While this approach won’t lower prices at the gas pump before the midterms, an announcement by Biden that he intends to pursue such a strategy would help reassure voters that Democrats are committed to lowering prices, a perception the party has struggled to shape.

Most troublingly, OPEC+’s decision has emboldened Vladimir Putin, as this cut helps Russia just as much as it hurts the U.S. Higher oil revenues ensure that Putin will continue being able to wage war against Ukraine – and against the U.S. and NATO by proxy.

For his part, Putin wasted no time in reminding the world of the depths of his depravity this week, unleashing a massive bombardment of Ukrainian cities just days after once again threatening the world with nuclear war.

On Monday and Tuesday, Russia launched more than 100 missiles into Ukrainian cities with the aim of killing as many civilians as possible, and claimed that they were retaliating against an attack perpetrated by Ukraine in Russian-occupied Crimea.

Putin’s deliberate targeting of civilians and attempts at blackmailing the international community with threats of nuclear war cannot be met with passivity from the U.S. and NATO – only with increased Western support for Ukraine, for only a clear Ukrainian victory will bring peace and stability to Europe.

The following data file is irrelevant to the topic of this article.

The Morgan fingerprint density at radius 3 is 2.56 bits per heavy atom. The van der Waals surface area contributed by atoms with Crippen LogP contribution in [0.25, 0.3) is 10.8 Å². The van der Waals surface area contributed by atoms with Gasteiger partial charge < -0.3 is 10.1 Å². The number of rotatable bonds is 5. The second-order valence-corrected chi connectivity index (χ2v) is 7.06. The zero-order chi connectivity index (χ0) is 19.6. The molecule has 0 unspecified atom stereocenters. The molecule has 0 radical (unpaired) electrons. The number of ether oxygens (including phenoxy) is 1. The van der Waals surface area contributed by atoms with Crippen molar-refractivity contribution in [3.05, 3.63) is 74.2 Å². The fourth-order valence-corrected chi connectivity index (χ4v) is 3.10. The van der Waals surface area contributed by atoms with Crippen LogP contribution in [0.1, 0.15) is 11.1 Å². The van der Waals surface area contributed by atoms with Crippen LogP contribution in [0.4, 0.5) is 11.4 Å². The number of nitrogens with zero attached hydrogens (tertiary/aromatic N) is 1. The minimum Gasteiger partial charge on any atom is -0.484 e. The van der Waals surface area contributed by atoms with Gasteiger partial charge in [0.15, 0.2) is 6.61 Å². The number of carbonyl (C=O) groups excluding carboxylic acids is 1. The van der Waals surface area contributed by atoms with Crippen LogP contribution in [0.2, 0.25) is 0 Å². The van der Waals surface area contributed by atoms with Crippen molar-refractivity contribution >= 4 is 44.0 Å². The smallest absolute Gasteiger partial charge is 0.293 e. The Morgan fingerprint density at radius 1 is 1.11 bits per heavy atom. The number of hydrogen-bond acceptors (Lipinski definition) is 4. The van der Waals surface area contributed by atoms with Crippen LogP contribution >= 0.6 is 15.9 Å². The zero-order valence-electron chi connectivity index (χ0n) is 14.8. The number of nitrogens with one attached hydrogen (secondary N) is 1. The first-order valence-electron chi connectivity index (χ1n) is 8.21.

Just as importantly, continued Western support for Ukraine will also send a clear signal to other autocrats – particularly in Beijing and Tehran – that attempts to brutally subjugate other nations will not go unopposed, and that America will defend global democracy and the just, rules-based world order wherever it is threatened.

The Ukrainians have already proven to be extremely capable and courageous fighters, and the U.S. and Europe must continue providing their military with additional aid and weaponry, such as tanks, air defenses, and longer-range missiles.

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This is not to say that Putin’s nuclear threats should be dismissed or taken lightly. He staked his regime on conquering Ukraine, only to see his military revealed as a paper tiger, and his latest aggressions are telling of his determination to topple Ukraine and continue his quest to restore Russia to Soviet-era global dominance.

The world is closer to nuclear war than at any time since the Cuban Missile Crisis, and America’s energy security is being threatened like never before.

Thus, the Biden Administration must make it clear to Moscow that crossing the nuclear line would be catastrophic for Russia – but still walking the fine line of avoiding escalatory rhetoric ourselves – while also sending a clear message to the Saudis via reducing the shipment of American weapons.

Just as importantly, shoring up domestic oil production as part of an all-of-the-above energy strategy is necessary in order for the U.S. to reengage as a true global power that is unbeholden to foreign actors.

Douglas Schoen is a longtime Democratic political consultant.